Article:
I would suggest you head north to Chiang Mai. You will struggle to find a beach bungalow type set up that suits your work requirements for anything less than around 20,000 Baht in the tourist areas like Phuket – and even then you would be looking at say Chalong rather than Patong and renting by the month, whilst possible will be considerably more expensive than a 3 month or 6 month contract. Chiang Mai is far more chilled out than Bangkok and Phuket, people do smile more there and are less inclined to rip you off. Its still touristy in some respects but more representative of what you might encounter in Thailand as a whole as opposed to 'tourist-thailand'. If you find somewhere such as 'Smith Residence' (where I have stayed – google it) or the like you're looking at rent in the region of 6-7000 baht on a one month contract for the type of accommodation that you would pay, perhaps, double for in Bangkok; gym (tiny) swimming pool, restaurant etc. Anyway good luck with it. I look forward to seeing your 8 weeks-in video post. I will be genuinely impressed if you can accomplish your mission. :)

  • Benny the Irish polyglot

    Hi Olly! Thanks so much for the Chiang Mai sales pitch :) In fact I had already decided just yesterday that I'm going up there. I knew it would be more expensive and less authentic here in the south, and actually wanted to see what it was like to be an English speaking tourist (I almost never have travelled that way before).
    But I'm ready to go to Chiang Mai! You can follow the more detailed aspect of my travel updates through twitter.
    I'm confident that I'll succeed in my mission of “speaking and reading”, but this goal is a very modest one because I knew I'd make little progress this first month, so I'm hoping to do better than I had aimed for, now that I'll be more motivated to speak Thai. Time will tell!

  • Olly

    Ok. Have a good time! – will follow you.

  • Danny

    Hi there sir!!
    I am an an overseas student studying in Thailand and have been here for close to five years. My experiences and impressions have been along the same line as yours, in fact.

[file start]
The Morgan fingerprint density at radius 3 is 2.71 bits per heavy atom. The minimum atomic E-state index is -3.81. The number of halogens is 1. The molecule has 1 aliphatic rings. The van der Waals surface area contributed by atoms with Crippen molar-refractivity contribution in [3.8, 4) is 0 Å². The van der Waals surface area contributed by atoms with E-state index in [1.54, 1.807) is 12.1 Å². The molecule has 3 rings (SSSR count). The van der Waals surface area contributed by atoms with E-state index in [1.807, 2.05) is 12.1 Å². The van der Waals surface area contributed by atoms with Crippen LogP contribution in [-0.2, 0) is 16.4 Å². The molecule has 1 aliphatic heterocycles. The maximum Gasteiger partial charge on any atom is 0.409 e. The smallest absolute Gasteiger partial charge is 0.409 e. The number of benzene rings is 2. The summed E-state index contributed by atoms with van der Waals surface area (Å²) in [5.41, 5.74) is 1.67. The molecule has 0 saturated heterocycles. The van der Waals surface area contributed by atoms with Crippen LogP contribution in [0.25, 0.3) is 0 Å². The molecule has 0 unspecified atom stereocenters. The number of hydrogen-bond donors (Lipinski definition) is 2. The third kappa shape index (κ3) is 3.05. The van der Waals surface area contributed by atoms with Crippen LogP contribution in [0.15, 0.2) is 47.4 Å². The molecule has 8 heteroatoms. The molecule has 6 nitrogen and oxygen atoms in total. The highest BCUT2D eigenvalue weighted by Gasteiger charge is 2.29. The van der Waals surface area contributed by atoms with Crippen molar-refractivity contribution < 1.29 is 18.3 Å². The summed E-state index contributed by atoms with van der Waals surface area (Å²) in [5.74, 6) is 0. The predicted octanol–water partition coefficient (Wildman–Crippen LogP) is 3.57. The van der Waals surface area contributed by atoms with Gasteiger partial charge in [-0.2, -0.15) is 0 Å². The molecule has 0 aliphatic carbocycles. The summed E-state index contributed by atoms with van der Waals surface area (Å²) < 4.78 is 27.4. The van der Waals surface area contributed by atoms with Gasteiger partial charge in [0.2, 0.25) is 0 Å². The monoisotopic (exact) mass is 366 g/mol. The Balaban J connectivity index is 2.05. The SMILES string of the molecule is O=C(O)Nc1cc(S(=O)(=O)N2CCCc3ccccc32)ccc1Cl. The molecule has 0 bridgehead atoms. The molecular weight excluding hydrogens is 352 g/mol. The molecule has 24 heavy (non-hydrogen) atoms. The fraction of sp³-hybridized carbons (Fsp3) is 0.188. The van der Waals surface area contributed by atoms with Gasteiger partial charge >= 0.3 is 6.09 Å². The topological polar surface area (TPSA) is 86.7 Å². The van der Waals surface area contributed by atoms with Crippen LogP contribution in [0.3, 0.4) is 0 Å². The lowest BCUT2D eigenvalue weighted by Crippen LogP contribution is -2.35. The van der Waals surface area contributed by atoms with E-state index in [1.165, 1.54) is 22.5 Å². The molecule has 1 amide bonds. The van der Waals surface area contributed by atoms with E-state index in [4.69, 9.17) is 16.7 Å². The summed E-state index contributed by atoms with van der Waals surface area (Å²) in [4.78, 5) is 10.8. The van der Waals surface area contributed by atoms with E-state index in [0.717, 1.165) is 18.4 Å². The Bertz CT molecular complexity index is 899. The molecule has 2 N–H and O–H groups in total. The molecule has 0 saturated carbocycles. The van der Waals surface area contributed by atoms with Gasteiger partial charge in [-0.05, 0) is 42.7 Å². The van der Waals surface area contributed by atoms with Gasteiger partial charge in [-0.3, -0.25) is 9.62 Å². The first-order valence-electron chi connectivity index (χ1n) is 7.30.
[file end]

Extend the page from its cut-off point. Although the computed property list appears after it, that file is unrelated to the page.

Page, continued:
Although I don't “travel” as much and with the same objective as you have been doing, I have had to learn the language officially and in an academic course. I am close to comfortable with it now, but it still troubles me often. And, not to mention the culture thing too.
    Just dropping a comment and wishing you good luck and educational experiences during you being here. Actually I stumbled upon your post through
    I am also fascinated by your ingenuity at learning languages.
    I will be following your posts here to learn and share with you more. Please keep sharing your experiences.
    Thanks and good luck sir!!

  • Polishng Marble WEST PALMBEACH

    The glass in the picture on the right. I asked for a non-alcoholic cocktail!I had a great laugh at the container it was served in!A moment of laugh…truly!

  • bar pendant lights

    Thanks for information, I’ll always keep updated here!

  • Mold Removal Hawthorn

    Awesome post.

  • Charlie Terrell

    Are you sure those firearms were for sale? I’m from a part of the USA (Oklahoma) where we absolutely LOVE our guns, and have bought several myself. In my experience gun sellers never show a menu. They always show actual inventory! Display cases, rifle racks, tables covered in pistols (all tied down to prevent theft of course) – but never just a menu.

    Where I HAVE seen a menu: Most indoor shooting ranges offer firearms for rent. Don’t panic, you aren’t allowed to remove the guns from the range. The idea is to pay a little money to try a particular type before you pay a fortune (and fill out a stack of paperwork, and wait for the call to the FBI…) to actually buy it. And then discover that you hate its trigger or recoil or whatever, and want to buy a different model, but can’t afford it because you’ve already blown all your money. Better to try before you buy. Almost always the rental session include one box of ammo (more available for extra cost) and a few paper targets.

    Visiting foreigners love this system. Especially the Japanese. They get to shoot things they will never be allowed to see or touch back home. No hassle, no paperwork beyond signing a copy of the safety rules and a liability waiver.

    The only time I’ve ever seen the rental menu presented to random people out on the street was in Honolulu. There the shooting ranges have touts that circulate on the sidewalks, looking for bored Japanese tourists. (Honolulu is fully bilingual English/Japanese by the way. Good place to practice speaking.) My wife and I there on vacation followed one of these touts down the street, pointing at the pictures on his sandwich board and saying “We own one of those, and one of those, and one of those, my cousin has one of those, my other cousin in the highway patrol keeps one of THOSE in his on-duty car…”

    Maybe they do things differently in Thailand. But I wouldn’t be surprised if they were really just offering tourist rentals like in Hawaii.

    Try one of the rental ranges sometime! It’s lots of fun and a great way to overcome fears. Just try to observe the safety rules. The proprietors don’t want you to get hurt either.

    • Charlie Terrell

      One other interesting note: I moved to Colorado recently, so I don’t know much about local indoor ranges. But the range back in Oklahoma City had printed copies of the safety rules in multiple languages just for the tourists – especially Japanese. The world is full of interesting cultural experiences if you keep your eyes open. Even in an otherwise boring place like OKC.